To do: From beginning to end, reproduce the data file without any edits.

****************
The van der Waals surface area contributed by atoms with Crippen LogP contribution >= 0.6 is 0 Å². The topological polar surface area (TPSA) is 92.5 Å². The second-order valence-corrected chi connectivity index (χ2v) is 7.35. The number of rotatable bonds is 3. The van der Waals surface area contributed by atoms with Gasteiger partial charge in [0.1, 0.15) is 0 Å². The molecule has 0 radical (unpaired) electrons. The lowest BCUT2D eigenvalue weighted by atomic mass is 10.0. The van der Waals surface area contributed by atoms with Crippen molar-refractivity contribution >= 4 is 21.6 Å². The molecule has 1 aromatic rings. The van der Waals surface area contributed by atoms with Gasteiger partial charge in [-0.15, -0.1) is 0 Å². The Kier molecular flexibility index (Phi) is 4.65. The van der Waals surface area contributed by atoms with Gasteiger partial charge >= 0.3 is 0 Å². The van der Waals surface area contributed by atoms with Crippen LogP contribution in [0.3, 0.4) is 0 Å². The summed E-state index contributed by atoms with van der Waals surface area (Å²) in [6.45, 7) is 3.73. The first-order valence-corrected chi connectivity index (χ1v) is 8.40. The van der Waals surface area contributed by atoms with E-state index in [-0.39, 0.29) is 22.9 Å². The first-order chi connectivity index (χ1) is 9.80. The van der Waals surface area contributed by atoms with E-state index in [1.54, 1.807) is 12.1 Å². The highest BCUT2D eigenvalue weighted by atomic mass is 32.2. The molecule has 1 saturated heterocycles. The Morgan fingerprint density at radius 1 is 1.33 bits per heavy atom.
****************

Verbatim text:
The van der Waals surface area contributed by atoms with Crippen LogP contribution >= 0.6 is 0 Å². The topological polar surface area (TPSA) is 92.5 Å². The second-order valence-corrected chi connectivity index (χ2v) is 7.35. The number of rotatable bonds is 3. The van der Waals surface area contributed by atoms with Gasteiger partial charge in [0.1, 0.15) is 0 Å². The molecule has 0 radical (unpaired) electrons. The lowest BCUT2D eigenvalue weighted by atomic mass is 10.0. The van der Waals surface area contributed by atoms with Crippen molar-refractivity contribution >= 4 is 21.6 Å². The molecule has 1 aromatic rings. The van der Waals surface area contributed by atoms with Gasteiger partial charge in [-0.15, -0.1) is 0 Å². The Kier molecular flexibility index (Phi) is 4.65. The van der Waals surface area contributed by atoms with Gasteiger partial charge >= 0.3 is 0 Å². The van der Waals surface area contributed by atoms with Crippen LogP contribution in [0.3, 0.4) is 0 Å². The summed E-state index contributed by atoms with van der Waals surface area (Å²) in [6.45, 7) is 3.73. The first-order valence-corrected chi connectivity index (χ1v) is 8.40. The van der Waals surface area contributed by atoms with E-state index in [-0.39, 0.29) is 22.9 Å². The first-order chi connectivity index (χ1) is 9.80. The van der Waals surface area contributed by atoms with E-state index in [1.54, 1.807) is 12.1 Å². The highest BCUT2D eigenvalue weighted by atomic mass is 32.2. The molecule has 1 saturated heterocycles. The Morgan fingerprint density at radius 1 is 1.33 bits per heavy atom.